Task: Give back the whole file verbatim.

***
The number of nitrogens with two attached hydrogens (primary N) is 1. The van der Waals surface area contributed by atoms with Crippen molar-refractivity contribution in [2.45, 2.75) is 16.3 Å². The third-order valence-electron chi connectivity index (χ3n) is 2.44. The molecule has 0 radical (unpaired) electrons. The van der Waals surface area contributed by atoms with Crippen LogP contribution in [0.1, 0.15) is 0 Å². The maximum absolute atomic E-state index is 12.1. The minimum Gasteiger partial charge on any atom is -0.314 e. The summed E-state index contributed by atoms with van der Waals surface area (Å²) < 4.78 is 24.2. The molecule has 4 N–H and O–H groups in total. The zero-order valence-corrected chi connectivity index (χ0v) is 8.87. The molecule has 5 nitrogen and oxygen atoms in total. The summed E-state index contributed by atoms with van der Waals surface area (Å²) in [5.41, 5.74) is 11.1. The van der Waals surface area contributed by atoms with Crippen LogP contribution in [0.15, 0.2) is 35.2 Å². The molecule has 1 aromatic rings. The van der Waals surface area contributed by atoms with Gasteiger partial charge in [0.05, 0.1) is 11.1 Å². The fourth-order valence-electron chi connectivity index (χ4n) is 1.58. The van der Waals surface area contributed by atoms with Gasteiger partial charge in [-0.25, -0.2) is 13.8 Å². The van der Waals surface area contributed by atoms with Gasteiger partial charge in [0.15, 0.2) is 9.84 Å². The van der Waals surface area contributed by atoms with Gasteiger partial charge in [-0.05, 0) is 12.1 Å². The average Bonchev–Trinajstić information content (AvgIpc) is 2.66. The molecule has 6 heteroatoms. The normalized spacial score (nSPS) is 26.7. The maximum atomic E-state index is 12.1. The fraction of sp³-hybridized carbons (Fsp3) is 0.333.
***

The number of nitrogens with two attached hydrogens (primary N) is 1. The van der Waals surface area contributed by atoms with Crippen molar-refractivity contribution in [2.45, 2.75) is 16.3 Å². The third-order valence-electron chi connectivity index (χ3n) is 2.44. The molecule has 0 radical (unpaired) electrons. The van der Waals surface area contributed by atoms with Crippen LogP contribution in [0.1, 0.15) is 0 Å². The maximum absolute atomic E-state index is 12.1. The minimum Gasteiger partial charge on any atom is -0.314 e. The summed E-state index contributed by atoms with van der Waals surface area (Å²) < 4.78 is 24.2. The molecule has 4 N–H and O–H groups in total. The zero-order valence-corrected chi connectivity index (χ0v) is 8.87. The molecule has 5 nitrogen and oxygen atoms in total. The summed E-state index contributed by atoms with van der Waals surface area (Å²) in [5.41, 5.74) is 11.1. The van der Waals surface area contributed by atoms with Crippen LogP contribution in [0.15, 0.2) is 35.2 Å². The molecule has 1 aromatic rings. The van der Waals surface area contributed by atoms with Gasteiger partial charge in [0.05, 0.1) is 11.1 Å². The fourth-order valence-electron chi connectivity index (χ4n) is 1.58. The van der Waals surface area contributed by atoms with Gasteiger partial charge in [-0.25, -0.2) is 13.8 Å². The van der Waals surface area contributed by atoms with Gasteiger partial charge in [0.15, 0.2) is 9.84 Å². The van der Waals surface area contributed by atoms with Gasteiger partial charge in [-0.05, 0) is 12.1 Å². The average Bonchev–Trinajstić information content (AvgIpc) is 2.66. The molecule has 6 heteroatoms. The normalized spacial score (nSPS) is 26.7. The maximum atomic E-state index is 12.1. The fraction of sp³-hybridized carbons (Fsp3) is 0.333.